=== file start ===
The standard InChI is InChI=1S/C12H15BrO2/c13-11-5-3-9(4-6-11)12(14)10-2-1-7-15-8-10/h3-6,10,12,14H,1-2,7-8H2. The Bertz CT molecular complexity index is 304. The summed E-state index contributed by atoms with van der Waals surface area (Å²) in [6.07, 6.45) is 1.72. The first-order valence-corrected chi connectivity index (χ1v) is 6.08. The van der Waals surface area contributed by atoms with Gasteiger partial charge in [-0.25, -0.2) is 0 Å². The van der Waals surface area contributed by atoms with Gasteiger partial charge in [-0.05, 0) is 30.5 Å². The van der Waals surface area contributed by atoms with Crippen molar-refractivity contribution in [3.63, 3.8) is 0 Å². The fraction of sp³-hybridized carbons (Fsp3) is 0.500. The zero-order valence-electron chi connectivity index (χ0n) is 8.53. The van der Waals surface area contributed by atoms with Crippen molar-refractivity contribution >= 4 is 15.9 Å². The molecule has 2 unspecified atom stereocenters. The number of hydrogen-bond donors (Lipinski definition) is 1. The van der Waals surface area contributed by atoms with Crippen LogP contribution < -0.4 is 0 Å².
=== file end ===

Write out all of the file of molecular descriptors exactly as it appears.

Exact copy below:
The standard InChI is InChI=1S/C12H15BrO2/c13-11-5-3-9(4-6-11)12(14)10-2-1-7-15-8-10/h3-6,10,12,14H,1-2,7-8H2. The Bertz CT molecular complexity index is 304. The summed E-state index contributed by atoms with van der Waals surface area (Å²) in [6.07, 6.45) is 1.72. The first-order valence-corrected chi connectivity index (χ1v) is 6.08. The van der Waals surface area contributed by atoms with Gasteiger partial charge in [-0.25, -0.2) is 0 Å². The van der Waals surface area contributed by atoms with Gasteiger partial charge in [-0.05, 0) is 30.5 Å². The van der Waals surface area contributed by atoms with Crippen molar-refractivity contribution in [3.63, 3.8) is 0 Å². The fraction of sp³-hybridized carbons (Fsp3) is 0.500. The zero-order valence-electron chi connectivity index (χ0n) is 8.53. The van der Waals surface area contributed by atoms with Crippen molar-refractivity contribution >= 4 is 15.9 Å². The molecule has 2 unspecified atom stereocenters. The number of hydrogen-bond donors (Lipinski definition) is 1. The van der Waals surface area contributed by atoms with Crippen LogP contribution < -0.4 is 0 Å².